Editorial | Oct 16,2021
Aug 28 , 2021
By Christian Tesfaye
There is a long-running sub-narrative in HBO’s TV series Oz that is reminiscent of Ethiopia. The show is about the inmates of a maximum-security state correctional facility. Much drama takes place inside the prison, especially in a unit known as “Emerald City,” an ironically nice-sounding name for a place that ugly.
Much of the story arcs revolve around the inmates' attempts to reconcile themselves to spending much of their lives in prison. Robbed of their freedom and hope, they turn to gangs that provide a common sense of purpose. There are Aryans, Sicilians, Latino, and African-Americans gangs and groups organised around religion and sexual orientation. The primary fault line for the frequent violence that breaks out is an underground drug trade in the prison and the constant racial tensions that erupt. There is also the constant settling of scores.
A storyline built on the latter offers an interesting case study of the political situation in Ethiopia. It revolves around two inmates, Tobias Beecher and Vernon Schillinger, who take a Hatfield-McCoy like feud to a whole new level. It starts when Schillinger, who has been in prison for years, becomes cellmates with Beecher, who physically and psychologically abuses him. Their initial relationship becomes Beecher’s – a white Anglo-Saxon protestant from an upper-middle-class family – introduction into the harsh reality of the American penal system.
Beecher eventually manages to change cells but takes the trauma with him. On the other hand, Schillinger has a parole hearing coming, for which he must improve his behaviour. He foreswears violence and attempts to make peace with Beecher, who will have none of this and goes to great lengths to ensure that Schillinger does not get out on parole. This act does not improve Beecher’s life in any way, but it is revenge, and that is the only consolation he can find for being brutalised when they were in prison together.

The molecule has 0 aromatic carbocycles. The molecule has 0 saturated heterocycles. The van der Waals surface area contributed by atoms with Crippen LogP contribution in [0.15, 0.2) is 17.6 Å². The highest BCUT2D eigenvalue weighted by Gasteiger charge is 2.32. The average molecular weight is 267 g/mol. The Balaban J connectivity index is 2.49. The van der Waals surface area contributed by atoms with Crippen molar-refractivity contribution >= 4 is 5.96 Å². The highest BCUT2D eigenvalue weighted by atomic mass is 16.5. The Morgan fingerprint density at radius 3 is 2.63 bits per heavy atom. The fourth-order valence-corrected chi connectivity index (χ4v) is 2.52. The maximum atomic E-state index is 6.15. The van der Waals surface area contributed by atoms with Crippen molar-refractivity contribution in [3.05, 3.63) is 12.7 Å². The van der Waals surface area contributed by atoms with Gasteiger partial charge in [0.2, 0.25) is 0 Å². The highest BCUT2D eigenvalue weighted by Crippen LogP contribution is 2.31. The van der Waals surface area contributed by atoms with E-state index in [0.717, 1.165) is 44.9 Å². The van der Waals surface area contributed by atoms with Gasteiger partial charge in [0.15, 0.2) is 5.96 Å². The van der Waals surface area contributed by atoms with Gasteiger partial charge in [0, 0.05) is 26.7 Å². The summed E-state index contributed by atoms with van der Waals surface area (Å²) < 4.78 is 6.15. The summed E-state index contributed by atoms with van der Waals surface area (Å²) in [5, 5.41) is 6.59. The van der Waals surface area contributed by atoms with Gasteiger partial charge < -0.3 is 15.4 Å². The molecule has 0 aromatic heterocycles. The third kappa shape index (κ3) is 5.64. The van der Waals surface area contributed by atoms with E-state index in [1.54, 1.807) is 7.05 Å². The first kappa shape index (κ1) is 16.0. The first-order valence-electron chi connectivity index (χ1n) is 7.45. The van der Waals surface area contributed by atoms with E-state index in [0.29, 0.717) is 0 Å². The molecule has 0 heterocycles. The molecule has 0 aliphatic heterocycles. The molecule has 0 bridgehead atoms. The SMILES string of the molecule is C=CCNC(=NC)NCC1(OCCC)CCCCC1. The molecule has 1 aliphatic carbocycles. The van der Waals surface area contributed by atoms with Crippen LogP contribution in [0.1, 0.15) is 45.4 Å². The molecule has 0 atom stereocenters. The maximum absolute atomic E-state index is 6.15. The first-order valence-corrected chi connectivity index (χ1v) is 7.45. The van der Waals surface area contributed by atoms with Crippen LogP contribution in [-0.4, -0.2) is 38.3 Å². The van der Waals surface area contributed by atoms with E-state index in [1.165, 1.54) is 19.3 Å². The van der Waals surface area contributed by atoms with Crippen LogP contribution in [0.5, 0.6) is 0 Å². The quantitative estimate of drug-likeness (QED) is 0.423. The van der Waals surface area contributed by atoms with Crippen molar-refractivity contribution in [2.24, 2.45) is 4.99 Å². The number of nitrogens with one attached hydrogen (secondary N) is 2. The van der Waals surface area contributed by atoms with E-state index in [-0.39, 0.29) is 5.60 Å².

Now it is Schillinger's turn to ruin Beecher’s life even further. He concocts a plan that ends in him breaking three of his enemy’s limbs. The feud escalates. Beecher responds by starting a series of events that gets one of Schillinger’s two children killed. The blood-letting, which is not benefitting any party in any way but worsening their situations further, continues. They have too much greed and pride to stop at this point.
There is a significant development mid-show. Beecher becomes religious and decides to make a major gesture for peace. He pays to have Schillinger's son, who has been missing, tracked down and arranges for a meeting between the two at the prison. Before Beecher can tell Schillinger that he has done this for him, Schillinger finds out by himself.
Does he recognise this goodwill and reciprocate in kind?
Of course not. This is a gesture coming out of nowhere. In the reality the two have constructed for themselves, goodwill does not exist. He cannot see a scenario in which the two can ever learn to tolerate one another – his imagination does not take him that far. Beecher must be planning something. This is just another trick, he assumes.
“We need to go on the offence,” he tells his gang.
Schilinger proceeds to have Beecher’s two children abducted and one of them killed. So goes the feud.
Something similar is taking place at a national level in Ethiopia. Groups on the opposite side of the political fault line are in a race to the bottom. They are even killing one another’s children. They have too much pride and greed to bring peace; I expect the bloodletting to go on for a while. By the time they are done, they will have left in their wakes nothing but corpses, widows, displaced people, poor households, malnourished children and famine.
At least Beecher and Schillinger managed to strike a détente. Let us see if our political elites can manage to do more than two fictional criminals in alleviating one another’s suffering.
PUBLISHED ON Aug 28,2021 [ VOL 22 , NO 1113]
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